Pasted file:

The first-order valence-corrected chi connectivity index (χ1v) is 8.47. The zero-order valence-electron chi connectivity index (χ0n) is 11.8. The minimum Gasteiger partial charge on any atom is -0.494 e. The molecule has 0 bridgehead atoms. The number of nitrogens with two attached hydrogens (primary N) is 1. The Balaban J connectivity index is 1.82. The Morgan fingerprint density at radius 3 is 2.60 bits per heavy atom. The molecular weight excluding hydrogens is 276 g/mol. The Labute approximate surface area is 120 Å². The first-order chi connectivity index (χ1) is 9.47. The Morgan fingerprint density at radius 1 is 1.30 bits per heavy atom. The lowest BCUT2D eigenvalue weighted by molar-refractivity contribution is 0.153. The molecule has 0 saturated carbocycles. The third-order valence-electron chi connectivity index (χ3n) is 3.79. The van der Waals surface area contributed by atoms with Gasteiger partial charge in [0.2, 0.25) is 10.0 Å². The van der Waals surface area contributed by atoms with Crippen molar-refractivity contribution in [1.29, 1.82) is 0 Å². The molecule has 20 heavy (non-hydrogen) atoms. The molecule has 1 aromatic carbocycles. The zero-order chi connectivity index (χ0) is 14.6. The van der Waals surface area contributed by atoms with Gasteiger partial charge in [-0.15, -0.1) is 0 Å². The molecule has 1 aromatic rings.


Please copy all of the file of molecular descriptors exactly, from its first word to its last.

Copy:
The first-order valence-corrected chi connectivity index (χ1v) is 8.47. The zero-order valence-electron chi connectivity index (χ0n) is 11.8. The minimum Gasteiger partial charge on any atom is -0.494 e. The molecule has 0 bridgehead atoms. The number of nitrogens with two attached hydrogens (primary N) is 1. The Balaban J connectivity index is 1.82. The Morgan fingerprint density at radius 3 is 2.60 bits per heavy atom. The molecular weight excluding hydrogens is 276 g/mol. The Labute approximate surface area is 120 Å². The first-order chi connectivity index (χ1) is 9.47. The Morgan fingerprint density at radius 1 is 1.30 bits per heavy atom. The lowest BCUT2D eigenvalue weighted by molar-refractivity contribution is 0.153. The molecule has 0 saturated carbocycles. The third-order valence-electron chi connectivity index (χ3n) is 3.79. The van der Waals surface area contributed by atoms with Gasteiger partial charge in [0.2, 0.25) is 10.0 Å². The van der Waals surface area contributed by atoms with Crippen molar-refractivity contribution in [1.29, 1.82) is 0 Å². The molecule has 20 heavy (non-hydrogen) atoms. The molecule has 1 aromatic carbocycles. The zero-order chi connectivity index (χ0) is 14.6. The van der Waals surface area contributed by atoms with Gasteiger partial charge in [-0.15, -0.1) is 0 Å². The molecule has 1 aromatic rings.